4) Working bibliography

*A paperback edition of select titles in the series, for individual purchase only, will be released approximately 12 months after publication of the hardcover edition.

Abstract

Conspiracy theories have always held a certain appeal for young people. In our survey, a substantial number of students believed that the attacks of 11 September 2001 were sponsored by the cia. Among the explanatory factors of the conspiracy mentality, socio-economic determinants as well as identity-related components play an important role. Moreover, this attraction for conspiracy theories is articulated with a strong mistrust of the media. This mistrust is fueled by two major and interconnected changes linked to the emergence and domination of social media: the establishment of a temporal regime of immediacy and the formation of cognitive oligopolies. 9% of students are attracted to both conspiracy theories and a generalised defiance involving active participation in the dissemination of Daesh videos: they display what we propose to call “informational radicalism”.

In: Radical Thought among the Young: A Survey of French Lycée Students

Abstract

Conspiracy theories have always held a certain appeal for young people. In our survey, a substantial number of students believed that the attacks of 11 September 2001 were sponsored by the cia. Among the explanatory factors of the conspiracy mentality, socio-economic determinants as well as identity-related components play an important role. Moreover, this attraction for conspiracy theories is articulated with a strong mistrust of the media. This mistrust is fueled by two major and interconnected changes linked to the emergence and domination of social media: the establishment of a temporal regime of immediacy and the formation of cognitive oligopolies. 9% of students are attracted to both conspiracy theories and a generalised defiance involving active participation in the dissemination of Daesh videos: they display what we propose to call “informational radicalism”.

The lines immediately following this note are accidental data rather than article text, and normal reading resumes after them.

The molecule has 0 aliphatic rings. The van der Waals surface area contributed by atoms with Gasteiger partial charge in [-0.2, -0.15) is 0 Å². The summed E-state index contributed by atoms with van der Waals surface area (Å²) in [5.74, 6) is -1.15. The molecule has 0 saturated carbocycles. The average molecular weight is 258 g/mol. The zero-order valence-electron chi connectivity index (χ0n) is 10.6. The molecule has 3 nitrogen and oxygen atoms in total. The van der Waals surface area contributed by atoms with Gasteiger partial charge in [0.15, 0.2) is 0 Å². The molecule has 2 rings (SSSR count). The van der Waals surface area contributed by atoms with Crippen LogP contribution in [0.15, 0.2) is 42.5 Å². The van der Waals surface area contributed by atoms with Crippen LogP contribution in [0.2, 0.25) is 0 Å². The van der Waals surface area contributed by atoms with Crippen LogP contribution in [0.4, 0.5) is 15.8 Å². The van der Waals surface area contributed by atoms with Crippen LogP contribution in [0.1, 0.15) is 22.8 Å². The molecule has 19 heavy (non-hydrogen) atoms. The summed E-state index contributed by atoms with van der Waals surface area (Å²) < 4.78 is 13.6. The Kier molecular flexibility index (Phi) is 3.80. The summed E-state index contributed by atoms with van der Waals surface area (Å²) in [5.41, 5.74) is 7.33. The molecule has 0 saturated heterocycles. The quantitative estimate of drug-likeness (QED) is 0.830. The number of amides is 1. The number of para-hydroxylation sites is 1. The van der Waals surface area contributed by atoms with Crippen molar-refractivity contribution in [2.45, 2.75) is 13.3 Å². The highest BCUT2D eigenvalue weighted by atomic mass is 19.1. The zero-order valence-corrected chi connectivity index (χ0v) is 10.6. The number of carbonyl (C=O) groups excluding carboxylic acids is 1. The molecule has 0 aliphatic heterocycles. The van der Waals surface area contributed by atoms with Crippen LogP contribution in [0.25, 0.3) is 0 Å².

In: Radical Thought among the Young: A Survey of French Lycée Students

Youth and Globalization is an academic forum for discussion and exchanges, a space for intellectual creativity on all questions relating to youth in a globalizing world. Its aim is to provide an innovative understanding of youth studies in a global context based on multiscalar, multilevel, multisite, and multidisciplinary approaches. Young people both are affected by and are the actors of the globalization of everyday life. Drawing on both theoretical and empirical research, the journal explores how young people relate to globality and its outcomes.

To open this discussion, the Journal starts with an issue devoted to understanding the global generation through the lenses of the cosmopolitan approach. It discusses four major criticisms and provides a counter position to. In the first case, cosmopolitanism is too often considered as a natural consequence of globalization, while in the second as being too ethnocentric. In the third case, cosmopolitanism has been assimilated to the ideology of contemporary global capitalism and in the fourth case it is mocked as a mere utopia. The papers gathered here investigate values, norms, behaviors and practices related to esthetic, cultural, ethic and political cosmopolitanisms.

In: Youth and Globalization